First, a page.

The kids had a lot of chances to show their stuff.
The morning began with English riding and the classes included equitation, how the rider looks on the horse; pleasure, which is based more on the way the horse looks; bareback; and finally patterns, where the rider has to memorize and then execute a pattern while riding.
The showmanship class judged on how the horse looked and how well the riders knew the horse and it’s anatomy.
After a lunch break, the participants repeated the riding classes, except in Western-style.
“The show’s going really well,” said Sue Blott, whose kids used to participate before they sold their horses in preparation for a move. “There are three or four out there who are in their first show and they’re definitely learning. There’s a lot of beginners and they’re doing great.”
A few of the beginners, five of them, were doing “leadline,” which is where they ride the horse while being led by an adult. The other ten competed by themselves: three intermediates, four beginners and three novices.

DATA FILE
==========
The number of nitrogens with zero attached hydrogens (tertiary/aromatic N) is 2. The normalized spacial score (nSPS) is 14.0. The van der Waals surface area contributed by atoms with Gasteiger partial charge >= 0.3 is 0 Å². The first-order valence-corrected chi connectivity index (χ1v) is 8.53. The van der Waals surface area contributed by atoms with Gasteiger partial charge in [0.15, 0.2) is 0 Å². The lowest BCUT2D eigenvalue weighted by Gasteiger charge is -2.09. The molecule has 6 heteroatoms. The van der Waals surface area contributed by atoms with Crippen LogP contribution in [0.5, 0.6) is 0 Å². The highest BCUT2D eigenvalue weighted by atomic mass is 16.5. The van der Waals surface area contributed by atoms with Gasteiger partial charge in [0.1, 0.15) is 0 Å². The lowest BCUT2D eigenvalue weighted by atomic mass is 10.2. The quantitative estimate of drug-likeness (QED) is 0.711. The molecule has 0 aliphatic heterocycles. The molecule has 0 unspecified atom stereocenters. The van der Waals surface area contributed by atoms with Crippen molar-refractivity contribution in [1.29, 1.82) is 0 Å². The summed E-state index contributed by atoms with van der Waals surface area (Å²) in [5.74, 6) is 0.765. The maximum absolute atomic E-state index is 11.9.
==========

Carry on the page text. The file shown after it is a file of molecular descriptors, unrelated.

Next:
“It’s really cute, some of the kids are so tiny and the horses are so big,” Blott said.
At 4-H horse shows, the participants are scored against a standard, rather than each other, which meant all the participants got ribbons: either purple, blue, red or white depending on how well they did.
Mom Doreece Mutch has a 14-year-old daughter, Sydney, who competed in the intermediate division.
“She’s placed well,” Mutch said. “She won two blues and a purple.”
The next big event for the horse community in Kodiak, and people who want to watch, is the Kodiak Rodeo and State Fair on August 30 and 31.
Contact Julie Herrmann at firstname.lastname@example.org.